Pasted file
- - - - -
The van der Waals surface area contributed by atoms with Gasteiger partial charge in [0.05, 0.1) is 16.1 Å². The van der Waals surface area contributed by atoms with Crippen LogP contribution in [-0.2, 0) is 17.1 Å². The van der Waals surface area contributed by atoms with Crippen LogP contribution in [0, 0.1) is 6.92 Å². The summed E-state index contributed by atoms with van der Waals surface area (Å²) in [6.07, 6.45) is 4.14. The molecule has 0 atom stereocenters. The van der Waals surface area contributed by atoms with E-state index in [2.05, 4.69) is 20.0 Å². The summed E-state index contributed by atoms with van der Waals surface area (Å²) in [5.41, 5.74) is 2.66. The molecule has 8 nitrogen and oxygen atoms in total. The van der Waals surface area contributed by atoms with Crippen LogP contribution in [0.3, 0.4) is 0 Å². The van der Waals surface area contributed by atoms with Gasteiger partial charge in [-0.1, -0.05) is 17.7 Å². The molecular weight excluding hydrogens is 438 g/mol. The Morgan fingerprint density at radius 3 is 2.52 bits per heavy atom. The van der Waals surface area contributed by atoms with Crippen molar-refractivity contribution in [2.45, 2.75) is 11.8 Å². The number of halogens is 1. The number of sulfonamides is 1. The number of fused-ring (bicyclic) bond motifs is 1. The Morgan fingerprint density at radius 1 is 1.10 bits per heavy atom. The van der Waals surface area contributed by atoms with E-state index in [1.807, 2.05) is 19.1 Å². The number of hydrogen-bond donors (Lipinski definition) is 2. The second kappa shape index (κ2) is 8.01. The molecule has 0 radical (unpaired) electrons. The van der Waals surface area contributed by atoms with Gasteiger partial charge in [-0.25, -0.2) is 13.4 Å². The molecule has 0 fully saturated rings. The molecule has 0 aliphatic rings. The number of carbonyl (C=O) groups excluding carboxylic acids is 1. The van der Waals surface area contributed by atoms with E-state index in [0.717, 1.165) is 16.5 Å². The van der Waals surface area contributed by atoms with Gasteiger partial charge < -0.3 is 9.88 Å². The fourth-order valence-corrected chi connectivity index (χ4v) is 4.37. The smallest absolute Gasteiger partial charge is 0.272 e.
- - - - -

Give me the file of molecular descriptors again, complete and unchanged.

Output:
The van der Waals surface area contributed by atoms with Gasteiger partial charge in [0.05, 0.1) is 16.1 Å². The van der Waals surface area contributed by atoms with Crippen LogP contribution in [-0.2, 0) is 17.1 Å². The van der Waals surface area contributed by atoms with Crippen LogP contribution in [0, 0.1) is 6.92 Å². The summed E-state index contributed by atoms with van der Waals surface area (Å²) in [6.07, 6.45) is 4.14. The molecule has 0 atom stereocenters. The van der Waals surface area contributed by atoms with E-state index in [2.05, 4.69) is 20.0 Å². The summed E-state index contributed by atoms with van der Waals surface area (Å²) in [5.41, 5.74) is 2.66. The molecule has 8 nitrogen and oxygen atoms in total. The van der Waals surface area contributed by atoms with Crippen LogP contribution in [0.3, 0.4) is 0 Å². The van der Waals surface area contributed by atoms with Gasteiger partial charge in [-0.1, -0.05) is 17.7 Å². The molecular weight excluding hydrogens is 438 g/mol. The Morgan fingerprint density at radius 3 is 2.52 bits per heavy atom. The van der Waals surface area contributed by atoms with Crippen molar-refractivity contribution in [2.45, 2.75) is 11.8 Å². The number of halogens is 1. The number of sulfonamides is 1. The number of fused-ring (bicyclic) bond motifs is 1. The Morgan fingerprint density at radius 1 is 1.10 bits per heavy atom. The van der Waals surface area contributed by atoms with E-state index in [1.807, 2.05) is 19.1 Å². The number of hydrogen-bond donors (Lipinski definition) is 2. The second kappa shape index (κ2) is 8.01. The molecule has 0 radical (unpaired) electrons. The van der Waals surface area contributed by atoms with Gasteiger partial charge in [-0.25, -0.2) is 13.4 Å². The molecule has 0 fully saturated rings. The molecule has 0 aliphatic rings. The number of carbonyl (C=O) groups excluding carboxylic acids is 1. The van der Waals surface area contributed by atoms with E-state index in [0.717, 1.165) is 16.5 Å². The van der Waals surface area contributed by atoms with Gasteiger partial charge < -0.3 is 9.88 Å². The fourth-order valence-corrected chi connectivity index (χ4v) is 4.37. The smallest absolute Gasteiger partial charge is 0.272 e.